ak
You did not describe a switching power supply, your exact words were:

I have not torn into a modern sine wave inverter, but my guess is that your explanation adds a couple of steps they skip. If you are going to chop the battery voltage (12 V, 24 V, whatever) into a transformer, why not chop it into the output transformer? The 12 V powers a sinewave oscillator modulating a PWM stage, driving the transformer. With a 28.3:1 turns ratio, 12 V peak > 340 V peak. Of course, a real one is a bit more complex that that, but them's the basics.

ak
Which would require the transformer to operate at the output frequency, namely 50Hz -> meaning a beast of a transformer.

On the topic of switching power supplies, you should be aware that they work a little like the input stages of inverters - an SPS rectifies the input to 330VDC, chops it at circa 20kHz, feeds it into a small step-down transformer (small because it operates at the high frequency of the chopper), then rectifies and filters that - and there's your output.

I'd rather not derail the thread by discussing whether the transformer is the size of a golf ball or bottle cap - that was just an analogy. The point is that transformer size at constant power is inversely proportional to switching frequency.
 
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Thread Starter

LMF5000

Joined Oct 25, 2017
35
Hello,

There are a number of ways to generate a sine PWM and that is the start of most modern converters today. in the 1980's i worked on designs of low THD sine converters on a regular basis.
I will describe a few of the techniques.
Thanks for that very interesting post! So if I understand you correctly, the sine table is a way of numerically storing a sine wave in a microcontroller or ASIC? I.e. just a list of the PWM duty cycles to output at different times? So for example, if the output frequency is 50Hz, the length of one sine wave (360°) is 1/50 = 0.02 seconds. So at, say t=0.007 seconds the controller output would be sin (0.007/0.02 * 360) = sin (126°) = 0.809 so the base PWM duty cycle to the output stage would be 80.9% at that moment. Is that about right (ignoring any trimming due to feedback)?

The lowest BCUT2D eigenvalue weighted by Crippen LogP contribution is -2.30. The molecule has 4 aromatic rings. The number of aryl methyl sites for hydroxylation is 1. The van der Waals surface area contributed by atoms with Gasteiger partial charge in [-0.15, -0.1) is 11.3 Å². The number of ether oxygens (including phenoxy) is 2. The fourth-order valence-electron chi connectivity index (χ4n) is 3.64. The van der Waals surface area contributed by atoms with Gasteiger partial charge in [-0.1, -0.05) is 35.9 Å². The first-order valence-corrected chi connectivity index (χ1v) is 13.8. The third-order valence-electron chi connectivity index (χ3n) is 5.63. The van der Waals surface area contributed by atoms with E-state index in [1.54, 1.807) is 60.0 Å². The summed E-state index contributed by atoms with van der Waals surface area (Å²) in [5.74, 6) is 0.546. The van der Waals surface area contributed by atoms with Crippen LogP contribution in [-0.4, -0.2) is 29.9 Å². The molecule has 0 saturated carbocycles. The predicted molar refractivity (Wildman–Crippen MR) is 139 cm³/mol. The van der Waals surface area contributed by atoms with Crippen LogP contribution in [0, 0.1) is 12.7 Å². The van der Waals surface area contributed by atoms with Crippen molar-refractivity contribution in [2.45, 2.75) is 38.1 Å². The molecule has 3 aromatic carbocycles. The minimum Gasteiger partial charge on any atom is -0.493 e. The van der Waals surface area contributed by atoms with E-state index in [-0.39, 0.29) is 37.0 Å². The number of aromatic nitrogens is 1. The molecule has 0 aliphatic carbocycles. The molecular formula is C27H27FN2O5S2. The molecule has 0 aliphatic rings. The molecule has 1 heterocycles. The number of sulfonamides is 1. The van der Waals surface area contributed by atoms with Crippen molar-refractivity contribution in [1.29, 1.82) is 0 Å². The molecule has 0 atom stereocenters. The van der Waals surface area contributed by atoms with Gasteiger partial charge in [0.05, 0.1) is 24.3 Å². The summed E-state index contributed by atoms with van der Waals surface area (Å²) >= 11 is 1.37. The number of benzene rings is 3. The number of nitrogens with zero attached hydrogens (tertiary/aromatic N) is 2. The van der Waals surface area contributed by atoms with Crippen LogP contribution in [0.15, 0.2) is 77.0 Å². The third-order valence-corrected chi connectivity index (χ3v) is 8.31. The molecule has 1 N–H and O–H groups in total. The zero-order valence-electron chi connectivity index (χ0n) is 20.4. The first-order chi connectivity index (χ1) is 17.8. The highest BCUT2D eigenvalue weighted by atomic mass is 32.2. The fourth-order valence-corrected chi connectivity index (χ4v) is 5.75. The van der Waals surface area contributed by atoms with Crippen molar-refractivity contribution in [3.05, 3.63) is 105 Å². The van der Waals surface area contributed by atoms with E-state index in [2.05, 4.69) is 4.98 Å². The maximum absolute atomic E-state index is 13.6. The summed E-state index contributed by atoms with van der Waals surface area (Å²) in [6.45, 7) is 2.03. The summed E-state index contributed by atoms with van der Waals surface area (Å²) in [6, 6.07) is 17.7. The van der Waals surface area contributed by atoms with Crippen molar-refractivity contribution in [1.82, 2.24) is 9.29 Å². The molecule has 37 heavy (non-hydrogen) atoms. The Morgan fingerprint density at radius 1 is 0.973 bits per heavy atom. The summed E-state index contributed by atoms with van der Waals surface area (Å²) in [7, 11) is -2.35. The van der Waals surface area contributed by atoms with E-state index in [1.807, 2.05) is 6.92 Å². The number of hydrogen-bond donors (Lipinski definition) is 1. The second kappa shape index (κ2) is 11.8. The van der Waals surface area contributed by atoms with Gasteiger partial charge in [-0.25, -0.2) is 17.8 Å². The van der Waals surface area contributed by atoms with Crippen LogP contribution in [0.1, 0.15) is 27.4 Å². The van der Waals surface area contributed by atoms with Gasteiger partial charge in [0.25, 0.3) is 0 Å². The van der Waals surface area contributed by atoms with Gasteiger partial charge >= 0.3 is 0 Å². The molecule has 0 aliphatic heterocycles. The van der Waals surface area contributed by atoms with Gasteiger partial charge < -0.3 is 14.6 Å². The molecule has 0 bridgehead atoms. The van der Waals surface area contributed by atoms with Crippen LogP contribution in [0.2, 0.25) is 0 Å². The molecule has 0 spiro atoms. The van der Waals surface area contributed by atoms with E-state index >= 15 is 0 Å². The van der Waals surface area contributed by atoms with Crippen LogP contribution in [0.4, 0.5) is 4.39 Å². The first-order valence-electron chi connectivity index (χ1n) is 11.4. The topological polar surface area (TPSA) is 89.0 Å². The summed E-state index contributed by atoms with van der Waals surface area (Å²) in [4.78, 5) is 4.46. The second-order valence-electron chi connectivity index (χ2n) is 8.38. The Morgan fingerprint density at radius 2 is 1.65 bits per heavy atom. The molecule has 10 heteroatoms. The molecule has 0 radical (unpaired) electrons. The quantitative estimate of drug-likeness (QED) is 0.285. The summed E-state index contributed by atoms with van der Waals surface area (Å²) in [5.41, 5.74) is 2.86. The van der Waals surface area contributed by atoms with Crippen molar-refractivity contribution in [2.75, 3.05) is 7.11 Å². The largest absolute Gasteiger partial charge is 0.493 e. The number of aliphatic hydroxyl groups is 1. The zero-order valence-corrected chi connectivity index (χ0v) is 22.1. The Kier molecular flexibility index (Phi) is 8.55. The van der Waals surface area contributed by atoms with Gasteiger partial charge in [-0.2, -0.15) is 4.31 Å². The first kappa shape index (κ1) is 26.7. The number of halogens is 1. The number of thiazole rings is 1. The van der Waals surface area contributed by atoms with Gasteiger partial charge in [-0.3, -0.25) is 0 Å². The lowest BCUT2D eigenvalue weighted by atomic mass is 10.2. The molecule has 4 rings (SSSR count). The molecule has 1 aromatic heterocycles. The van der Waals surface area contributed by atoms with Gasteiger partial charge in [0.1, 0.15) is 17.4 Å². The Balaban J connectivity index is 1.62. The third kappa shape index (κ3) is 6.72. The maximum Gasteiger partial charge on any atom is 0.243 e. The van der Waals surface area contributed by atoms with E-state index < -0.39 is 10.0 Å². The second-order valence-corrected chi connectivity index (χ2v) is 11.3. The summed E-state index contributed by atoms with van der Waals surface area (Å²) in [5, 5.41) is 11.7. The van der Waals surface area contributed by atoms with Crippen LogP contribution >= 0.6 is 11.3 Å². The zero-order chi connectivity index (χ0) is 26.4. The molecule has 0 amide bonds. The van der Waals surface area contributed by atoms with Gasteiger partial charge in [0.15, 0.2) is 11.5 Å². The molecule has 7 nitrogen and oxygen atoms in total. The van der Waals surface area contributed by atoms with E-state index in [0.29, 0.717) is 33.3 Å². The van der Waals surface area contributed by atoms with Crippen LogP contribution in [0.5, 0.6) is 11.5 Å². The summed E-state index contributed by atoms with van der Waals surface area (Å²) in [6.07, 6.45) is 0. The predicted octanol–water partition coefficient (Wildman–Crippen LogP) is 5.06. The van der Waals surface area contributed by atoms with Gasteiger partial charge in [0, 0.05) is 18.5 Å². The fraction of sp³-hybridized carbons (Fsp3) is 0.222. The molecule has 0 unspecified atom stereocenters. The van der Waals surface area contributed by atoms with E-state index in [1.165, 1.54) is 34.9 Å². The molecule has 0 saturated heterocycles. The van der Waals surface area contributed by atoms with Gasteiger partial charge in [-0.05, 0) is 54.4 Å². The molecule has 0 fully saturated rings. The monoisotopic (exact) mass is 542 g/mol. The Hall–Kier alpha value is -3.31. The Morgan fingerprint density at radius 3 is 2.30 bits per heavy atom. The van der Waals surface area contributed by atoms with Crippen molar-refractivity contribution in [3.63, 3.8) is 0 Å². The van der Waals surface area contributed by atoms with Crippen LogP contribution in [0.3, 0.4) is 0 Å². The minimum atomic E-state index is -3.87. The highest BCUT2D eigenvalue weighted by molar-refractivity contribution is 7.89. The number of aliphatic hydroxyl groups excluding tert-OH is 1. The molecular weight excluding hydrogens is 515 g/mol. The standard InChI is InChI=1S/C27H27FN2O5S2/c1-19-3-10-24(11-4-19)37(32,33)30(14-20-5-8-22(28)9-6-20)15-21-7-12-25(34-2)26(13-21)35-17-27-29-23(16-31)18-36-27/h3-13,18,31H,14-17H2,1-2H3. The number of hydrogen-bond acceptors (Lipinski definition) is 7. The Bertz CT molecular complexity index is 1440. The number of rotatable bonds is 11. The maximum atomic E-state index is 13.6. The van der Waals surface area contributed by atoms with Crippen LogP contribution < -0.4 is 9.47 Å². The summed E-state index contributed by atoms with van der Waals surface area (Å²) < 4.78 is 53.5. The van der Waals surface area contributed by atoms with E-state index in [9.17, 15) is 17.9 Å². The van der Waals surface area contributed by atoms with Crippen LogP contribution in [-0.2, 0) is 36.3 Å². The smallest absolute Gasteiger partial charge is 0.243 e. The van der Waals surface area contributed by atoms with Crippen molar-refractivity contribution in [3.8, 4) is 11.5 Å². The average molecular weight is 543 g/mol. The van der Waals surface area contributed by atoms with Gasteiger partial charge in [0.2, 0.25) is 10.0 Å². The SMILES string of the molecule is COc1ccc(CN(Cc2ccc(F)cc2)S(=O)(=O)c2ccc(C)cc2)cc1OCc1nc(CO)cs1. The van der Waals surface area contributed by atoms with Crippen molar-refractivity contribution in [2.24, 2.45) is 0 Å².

Your last paragraph was very interesting, in fact that's what I was about to ask. As a mechanical engineer I usually prefer using negative feedback to run things closed-loop rather than trying to model everything precisely and have the system run open-loop. Once the product is out in the wild, you never know what unusual loads the customer is going to throw at it, so it's great that you build some degree self-correction into the system.
 

AnalogKid

Joined Aug 1, 2013
8,103
a <signal> modulating a PWM stage
is the heart of most lower-cost switching power supplies.

I thought you knew what PWM stands for, and how it applies to the context of this thread. My error.

With a pulse-width modulated squarewave signal driving the transformer primary (through saturated switching power transistors), the transformer never "sees" the 50 Hz component of the modulated waveform.

ak